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Last Updated:  Wednesday, 5 March, 2003, 15:27 GMT
Deaf toddler learns to hear
Amy Warrington
Amy is learning to hear for the first time
A young girl is enjoying her first chance to hear sounds following pioneering treatment to restore her hearing.

Two-year-old Amy Warrington, from Penygroes, near Caernarfon, was fitted with an ear implant at a specialist clinic last month after being born profoundly deaf..

She underwent surgery at the Queen's Medical Centre in Nottingham, the UK's leading centre for cochlear surgery.

This week, Amy made the trip back to Nottingham to have the device switched on for the first time.

But learning to recognise sounds will be a long process says her mother, Wendy Warrington.

"The first sound she heard was a drum being played.

Cochlear implants:
An internal part called the implant is fitted
An external speech processor is also required
The processor is normally worn behind the ear
The snail-shaped cochlear is part of the inner ear, which contains sensitive hair cells

"At first she was afraid and immediately closed her eyes.

"Then as soon as she got used to it, she started jumping around and could hear noise that came from behind her as well," she said.

On this visit, the device was turned to its lowest setting.

She will return three times over the next two months until it is tuned to the full volume.

Speech processor

Children like Amy who are born with hardly any hearing do not benefit from conventional hearing aids but their lives can be transformed by cochlear implants.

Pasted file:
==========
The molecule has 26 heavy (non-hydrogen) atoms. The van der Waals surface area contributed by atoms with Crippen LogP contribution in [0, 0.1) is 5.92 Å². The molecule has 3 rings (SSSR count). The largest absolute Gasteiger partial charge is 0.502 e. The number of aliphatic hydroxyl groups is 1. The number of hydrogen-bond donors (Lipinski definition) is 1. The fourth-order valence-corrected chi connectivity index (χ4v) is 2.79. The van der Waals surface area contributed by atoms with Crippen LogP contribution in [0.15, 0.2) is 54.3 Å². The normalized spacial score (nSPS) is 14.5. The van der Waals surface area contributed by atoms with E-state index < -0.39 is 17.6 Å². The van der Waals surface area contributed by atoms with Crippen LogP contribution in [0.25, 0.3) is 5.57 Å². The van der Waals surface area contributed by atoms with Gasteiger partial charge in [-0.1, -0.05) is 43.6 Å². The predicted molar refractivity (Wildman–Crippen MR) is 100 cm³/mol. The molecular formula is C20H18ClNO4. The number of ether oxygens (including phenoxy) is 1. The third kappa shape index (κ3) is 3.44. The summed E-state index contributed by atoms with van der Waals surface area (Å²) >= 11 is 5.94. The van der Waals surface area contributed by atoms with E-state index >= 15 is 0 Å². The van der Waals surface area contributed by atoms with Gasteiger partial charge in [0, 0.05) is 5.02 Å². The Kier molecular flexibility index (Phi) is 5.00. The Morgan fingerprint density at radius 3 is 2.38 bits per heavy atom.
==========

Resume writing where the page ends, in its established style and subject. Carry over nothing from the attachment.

Cochlear implant
The silicone and titanium implant is fitted behind the ear

The surgery involves inserting electrodes through a tiny 3cm cut behind the ear.

Sounds are picked up by a microphone behind the ear and then passed to a speech processor, which is worn on the body like a personal stereo.

The electronic sounds are then transferred to the cochlear where Amy can interpret them.

Amy needs to wear the processor at all times to make sure she learns to recognise noises as soon as possible.

Enabling her to understand sounds and learn to speak will demand a lot of hard work over the next few months for Mrs Warrington and her husband, Phil.

"We have to play lots of games with her to monitor whether she can hear noises or not and teach her what the sounds mean," said Mrs Warrington.

"It will take six months of hard work before we can see any real difference," she added.

Amy is helped by a teacher of the deaf who teaches her to sign and speak and a speech therapist in Nottingham who she will visit every few months.

"Not every child is suitable for a cochlear implant - so we are delighted it has worked for her," added Mrs Warrington.

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